Below is an example of the worksheet used to apply the Austroads framework, corresponding to the LoS measure ‘risk of cycle-to-cycle/pedestrian crash’ under the LoS need of safety.
Provides LoS ratings for all modes individually, so that compromises between modes can be understood and determined in relation to the network hierarchy.
Volume and speed information is based on Jensen (2007), which involved actual field testing of people cycling, rather than simply stated preference surveying.
Values for service measure that have not been tested in-field are qualitative, not quantitative; this is a more realistic approach as there is not sufficient scientific understanding available to attempt to quantify most of the values.
The five main requirements for cycling (see General route requirements in People who cycle) are generally well covered within the various risk measures; however, there is no measure for route consistency (which comes under the requirement of coherence).
The framework has been developed at a link (ie between intersections) level, but the definition of ‘link’ also includes the downstream node, ie the intersection that the link feeds into. This may be an advantage as it reflects somewhat that it is generally more difficult to provide a high LoS for cycling at intersections. However, it is possible to separately assess intersections and between intersections, and by doing so their separate contribution can be assessed, and attention focused on improving the ‘weakest link’.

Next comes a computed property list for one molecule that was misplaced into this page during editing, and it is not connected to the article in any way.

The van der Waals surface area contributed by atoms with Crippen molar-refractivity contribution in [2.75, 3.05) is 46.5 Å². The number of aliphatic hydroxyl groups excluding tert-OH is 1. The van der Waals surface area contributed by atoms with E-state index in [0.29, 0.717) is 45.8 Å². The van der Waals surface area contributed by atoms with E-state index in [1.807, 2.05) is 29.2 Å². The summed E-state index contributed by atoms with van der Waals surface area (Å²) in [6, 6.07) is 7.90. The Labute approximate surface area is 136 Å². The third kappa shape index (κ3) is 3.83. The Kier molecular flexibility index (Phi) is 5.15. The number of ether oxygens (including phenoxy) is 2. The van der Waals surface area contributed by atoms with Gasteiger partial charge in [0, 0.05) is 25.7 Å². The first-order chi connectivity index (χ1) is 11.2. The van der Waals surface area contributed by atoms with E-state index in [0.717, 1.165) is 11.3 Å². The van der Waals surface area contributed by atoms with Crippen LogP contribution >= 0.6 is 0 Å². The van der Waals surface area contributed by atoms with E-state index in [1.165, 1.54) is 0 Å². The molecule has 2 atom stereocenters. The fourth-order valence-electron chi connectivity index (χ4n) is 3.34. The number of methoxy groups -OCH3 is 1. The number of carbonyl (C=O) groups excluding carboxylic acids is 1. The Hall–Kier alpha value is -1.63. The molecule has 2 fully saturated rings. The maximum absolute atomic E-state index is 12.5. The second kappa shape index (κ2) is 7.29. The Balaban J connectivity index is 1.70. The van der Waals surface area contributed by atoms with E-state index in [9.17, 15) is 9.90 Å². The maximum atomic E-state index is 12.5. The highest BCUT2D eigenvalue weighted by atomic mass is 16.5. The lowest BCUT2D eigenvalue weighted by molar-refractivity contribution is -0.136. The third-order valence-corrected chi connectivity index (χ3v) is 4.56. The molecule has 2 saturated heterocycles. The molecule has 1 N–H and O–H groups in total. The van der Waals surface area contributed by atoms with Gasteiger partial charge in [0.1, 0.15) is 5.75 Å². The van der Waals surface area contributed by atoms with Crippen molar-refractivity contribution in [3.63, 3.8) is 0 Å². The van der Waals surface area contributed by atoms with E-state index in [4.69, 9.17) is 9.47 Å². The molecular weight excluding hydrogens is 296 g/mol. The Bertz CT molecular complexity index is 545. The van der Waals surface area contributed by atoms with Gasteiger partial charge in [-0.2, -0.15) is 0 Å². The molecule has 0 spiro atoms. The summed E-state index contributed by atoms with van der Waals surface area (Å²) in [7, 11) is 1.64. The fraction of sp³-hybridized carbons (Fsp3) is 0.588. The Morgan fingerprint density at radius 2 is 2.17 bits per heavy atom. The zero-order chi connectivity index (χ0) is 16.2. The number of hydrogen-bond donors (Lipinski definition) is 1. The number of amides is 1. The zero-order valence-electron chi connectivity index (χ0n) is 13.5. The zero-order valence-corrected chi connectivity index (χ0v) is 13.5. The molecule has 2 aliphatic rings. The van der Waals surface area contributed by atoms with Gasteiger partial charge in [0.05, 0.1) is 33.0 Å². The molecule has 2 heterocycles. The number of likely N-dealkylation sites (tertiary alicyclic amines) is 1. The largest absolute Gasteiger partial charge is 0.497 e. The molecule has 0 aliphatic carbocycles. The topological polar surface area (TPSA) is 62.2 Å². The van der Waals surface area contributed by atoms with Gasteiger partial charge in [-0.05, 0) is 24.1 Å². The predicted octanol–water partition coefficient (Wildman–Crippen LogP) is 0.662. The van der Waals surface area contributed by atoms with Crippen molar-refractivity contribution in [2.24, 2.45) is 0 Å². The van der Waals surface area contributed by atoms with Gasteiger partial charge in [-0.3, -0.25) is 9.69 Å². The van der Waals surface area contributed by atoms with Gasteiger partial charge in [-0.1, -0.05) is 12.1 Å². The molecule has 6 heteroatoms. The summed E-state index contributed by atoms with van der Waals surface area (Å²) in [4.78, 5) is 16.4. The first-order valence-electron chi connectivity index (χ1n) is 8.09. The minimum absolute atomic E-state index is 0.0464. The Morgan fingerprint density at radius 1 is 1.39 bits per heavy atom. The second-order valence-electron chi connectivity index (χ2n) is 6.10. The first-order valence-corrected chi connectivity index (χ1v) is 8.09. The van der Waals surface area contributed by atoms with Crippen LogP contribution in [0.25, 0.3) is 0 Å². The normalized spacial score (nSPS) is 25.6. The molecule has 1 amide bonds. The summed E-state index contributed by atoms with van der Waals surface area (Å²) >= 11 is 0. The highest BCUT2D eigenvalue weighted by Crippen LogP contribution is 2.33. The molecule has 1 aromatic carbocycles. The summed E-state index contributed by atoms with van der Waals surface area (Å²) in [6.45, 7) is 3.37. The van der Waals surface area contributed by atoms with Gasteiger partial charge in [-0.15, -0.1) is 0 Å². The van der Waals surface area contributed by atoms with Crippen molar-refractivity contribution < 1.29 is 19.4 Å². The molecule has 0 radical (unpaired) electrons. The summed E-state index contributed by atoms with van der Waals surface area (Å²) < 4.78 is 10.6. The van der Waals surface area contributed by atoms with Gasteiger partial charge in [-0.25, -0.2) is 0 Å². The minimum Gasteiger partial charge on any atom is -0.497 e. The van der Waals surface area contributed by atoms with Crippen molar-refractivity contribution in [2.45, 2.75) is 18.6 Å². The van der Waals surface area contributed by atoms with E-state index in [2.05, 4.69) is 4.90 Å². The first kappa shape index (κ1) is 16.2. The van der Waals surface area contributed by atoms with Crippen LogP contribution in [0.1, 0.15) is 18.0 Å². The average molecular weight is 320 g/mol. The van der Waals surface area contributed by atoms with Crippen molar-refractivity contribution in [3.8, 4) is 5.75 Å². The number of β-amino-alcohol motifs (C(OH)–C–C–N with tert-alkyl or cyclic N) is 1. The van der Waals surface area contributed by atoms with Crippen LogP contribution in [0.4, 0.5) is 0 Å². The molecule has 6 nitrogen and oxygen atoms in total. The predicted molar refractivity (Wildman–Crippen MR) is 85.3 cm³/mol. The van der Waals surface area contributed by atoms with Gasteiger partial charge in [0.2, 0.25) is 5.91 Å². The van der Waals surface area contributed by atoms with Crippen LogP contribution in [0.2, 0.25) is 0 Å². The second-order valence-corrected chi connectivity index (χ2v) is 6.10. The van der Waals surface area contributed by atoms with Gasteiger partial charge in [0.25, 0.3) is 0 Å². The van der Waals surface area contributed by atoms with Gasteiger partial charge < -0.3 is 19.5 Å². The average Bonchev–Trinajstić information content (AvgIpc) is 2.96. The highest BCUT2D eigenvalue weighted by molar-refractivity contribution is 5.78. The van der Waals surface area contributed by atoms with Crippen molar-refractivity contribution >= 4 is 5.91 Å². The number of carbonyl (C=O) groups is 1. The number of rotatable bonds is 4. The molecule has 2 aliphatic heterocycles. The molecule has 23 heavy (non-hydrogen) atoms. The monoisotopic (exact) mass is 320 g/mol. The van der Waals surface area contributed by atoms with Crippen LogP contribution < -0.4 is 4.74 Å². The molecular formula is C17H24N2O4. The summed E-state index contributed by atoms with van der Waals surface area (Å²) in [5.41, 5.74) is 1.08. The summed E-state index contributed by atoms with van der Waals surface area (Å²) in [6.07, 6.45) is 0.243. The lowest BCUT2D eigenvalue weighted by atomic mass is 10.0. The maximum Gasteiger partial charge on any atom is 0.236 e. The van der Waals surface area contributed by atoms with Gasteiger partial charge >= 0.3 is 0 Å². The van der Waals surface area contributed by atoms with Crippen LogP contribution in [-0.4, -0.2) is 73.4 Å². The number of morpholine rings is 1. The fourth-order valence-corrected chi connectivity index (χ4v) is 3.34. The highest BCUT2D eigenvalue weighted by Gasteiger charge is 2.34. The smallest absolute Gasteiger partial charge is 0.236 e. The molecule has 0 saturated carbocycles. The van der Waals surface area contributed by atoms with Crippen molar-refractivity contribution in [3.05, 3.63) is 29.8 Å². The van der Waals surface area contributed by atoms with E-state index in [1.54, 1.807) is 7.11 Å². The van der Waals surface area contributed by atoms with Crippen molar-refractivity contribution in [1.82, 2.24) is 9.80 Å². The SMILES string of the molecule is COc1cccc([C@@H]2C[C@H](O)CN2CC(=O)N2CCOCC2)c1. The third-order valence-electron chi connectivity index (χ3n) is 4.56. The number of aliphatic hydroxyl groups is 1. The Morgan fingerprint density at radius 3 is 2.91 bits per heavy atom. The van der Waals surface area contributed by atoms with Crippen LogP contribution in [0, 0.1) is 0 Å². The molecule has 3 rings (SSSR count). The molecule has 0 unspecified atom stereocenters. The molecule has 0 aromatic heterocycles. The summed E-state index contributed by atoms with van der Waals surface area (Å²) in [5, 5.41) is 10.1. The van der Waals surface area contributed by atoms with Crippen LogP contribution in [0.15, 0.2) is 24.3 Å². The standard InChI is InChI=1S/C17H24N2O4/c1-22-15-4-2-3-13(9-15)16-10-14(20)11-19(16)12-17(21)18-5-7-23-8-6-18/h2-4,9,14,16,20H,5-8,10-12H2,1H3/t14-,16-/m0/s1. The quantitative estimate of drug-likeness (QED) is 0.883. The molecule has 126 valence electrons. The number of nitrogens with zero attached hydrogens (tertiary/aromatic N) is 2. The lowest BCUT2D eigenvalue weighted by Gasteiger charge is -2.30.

The fact that the framework definition of ‘link’ also includes the downstream intersection may lead to some misrepresentation in LoS scores for sections between intersections especially, as they have very different characteristics to intersections; so it is recommended they they be assessed separately.
Some of the rating scales need more development, for instance in relation to separated facilities, where the safety and delay issues at intersections are poorly considered.
The framework does not offer a method of combining LoS ratings for individual LoS measures to give an overall LoS for a particular link for a particular mode. Nor does it allow for combining the LoS ratings for all the links that make up a route. Whilst it is useful to consider individual measures of a homogenous link, it would also be beneficial to have an overall LoS for an entire route.
Whilst the Austroads (2015) report provides a comprehensive worksheet (see above for an excerpt) to evaluate the LoS for each measure, there is no associated electronic tool.
The Austroads LoS framework is suitable for the New Zealand context and can be usefully applied to identify the LOS of individual sections along a route, as long as suitable caution and professional judgement is applied. The individual scores can be gauged according to a threshold LoS to determine whether each section meets the required LoS.
Intersections and mid-block sections should be treated separately.
Danish Cycling Level of Service